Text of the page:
Remember those little Beemers of the early-to-mid-’80s: They were petite boxes on wheels that became a status symbol for those just on the cusp of making it in the halcyon days of Reaganomics?
I always viewed them as BMW’s not-very-good answer to the surge of Saab and the endurance of Volvo. They weren’t really an enthusiast’s car but were more a rig built for those who wanted to at least play the enthusiast when pulling up for valet parking.
Thankfully, they evolved. Got more powerful. Got better engines. Stayed boxy until recently, but nevertheless became better cars. Cars even an enthusiast could appreciate.
So now comes the 323Ci, in a new generation that is the biggest of the little Beemers, a roomy, comfortable, rounded re-entry into the convertible field. And with it, BMW has built a car to run enthusiastically with the convertibles from Volvo and Saab. Own one of these and you’re driving more than just a badge.
Those 1980s Beemerettes, frankly, were not very plush inside. Lots of plastic, thin seats, noisy. Things change. In the 323Ci, the four seats are all deep buckets with great support beneath the butt and legs, lateral protection at the sides and up the seatback, and comfortable headrests.
With leather and nice touches of wood, there is a sense of luxury you should expect in a BMW. And with that, you get lots of room. Wide seats, wide tunnels for the legs up front, great space between legs and the rear of the front seats for those in back.
This is all because this is a longer car than the little Beemers used to be.
But long and open-topped can pose problems with ride, given greater risk of torsional bending, and that is a price you pay to a minor extent with this car.
It’s set up with independent struts, coil springs, and antiroll bar up front, with the rear being independent suspension with a trailing arm and two lateral links on each side, coil springs, and antiroll bar.
This combination does a good job of maintaining a smooth ride straight ahead over bumps and through smooth lane transitions. On sharper corners at high speeds, however, there is a distinct sensation of body twist – I swear I could see it in a shiver in the driver’s side windshield post.
It doesn’t mean it handles badly. It just means you need to know what you are driving. And what that is is a car meant for smooth travel, top down, in some luxury.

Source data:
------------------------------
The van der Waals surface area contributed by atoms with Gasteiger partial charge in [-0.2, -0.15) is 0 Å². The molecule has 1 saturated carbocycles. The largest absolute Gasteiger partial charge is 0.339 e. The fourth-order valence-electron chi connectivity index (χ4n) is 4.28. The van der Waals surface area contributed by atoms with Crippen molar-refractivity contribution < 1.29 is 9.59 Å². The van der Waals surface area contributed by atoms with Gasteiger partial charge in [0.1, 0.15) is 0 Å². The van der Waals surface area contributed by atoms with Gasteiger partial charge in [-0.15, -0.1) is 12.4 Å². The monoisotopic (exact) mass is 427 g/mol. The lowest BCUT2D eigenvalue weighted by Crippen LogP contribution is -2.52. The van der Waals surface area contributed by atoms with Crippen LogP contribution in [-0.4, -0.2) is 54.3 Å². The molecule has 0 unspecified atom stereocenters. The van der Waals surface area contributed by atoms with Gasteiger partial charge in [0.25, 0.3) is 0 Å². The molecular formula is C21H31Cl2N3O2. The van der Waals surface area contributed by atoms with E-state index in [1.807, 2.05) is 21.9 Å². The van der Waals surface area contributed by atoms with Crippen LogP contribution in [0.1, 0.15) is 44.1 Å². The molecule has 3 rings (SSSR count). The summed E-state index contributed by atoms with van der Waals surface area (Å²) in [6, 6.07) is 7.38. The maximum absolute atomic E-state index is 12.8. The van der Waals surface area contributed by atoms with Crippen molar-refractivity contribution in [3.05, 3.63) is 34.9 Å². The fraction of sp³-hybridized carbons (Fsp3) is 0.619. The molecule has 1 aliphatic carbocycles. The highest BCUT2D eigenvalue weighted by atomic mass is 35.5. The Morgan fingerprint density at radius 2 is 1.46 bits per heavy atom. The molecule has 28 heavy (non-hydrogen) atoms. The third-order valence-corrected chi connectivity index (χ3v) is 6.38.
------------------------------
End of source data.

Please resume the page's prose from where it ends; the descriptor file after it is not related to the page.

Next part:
The engine is an in-line six-cylinder with chain-driven DOHC and four valves per cylinder. It delivers 170 horsepower and gave me just under 22 miles per gallon of gasoline in more than a week of driving.
Again, it’s not about performance, although it does whisk you smoothly along the highway once you are up to speed. But given what seems to be an increasing demand for horsepower and performance – and many companies stepping up to deliver just that even in cars that cost much less than this one – this car, with this engine, may find itself lagging on the h orsepower/torque curve.
The stability control system, standard fare now, takes away too much verve from this rear-wheel-drive car. Step on it from a stop and it feels as if it is bogging the Beemer down. Turn the stability control off and you get a better feel for the car (though the stability control will certainly be good in snow).
Shifting up and down was classic, clicking BMW, smooth and authoritative. It is certainly a unit that could handle more torque.
And like the five-speed tranny, the brakes were solid German engineering, bringing the car to sudden, straight stops with no sense of drift, no dive at the nose.
The roof – electrically controlled – took only seconds to raise and lower and the hard cover that dropped over the lowered roof gave the car a great look of class.
For safety in a droptop, round rollover bars spring from the rear headrests when sensors determine the car has tipped too far.
If you’re looking for zip and spunk, this is probably t the car for you. If you’re looking for subtle luxury, a stable ride, and quality engineering, then it very well could be just that. Drive the Volvo and Saab droptops, and then decide.
Nice touch: – The scratchless glass rear window. No more etched or fogged plastic.
Annoyance: – Too much convertible material back at the C-pillar. The view is blocked in a disconcerting way.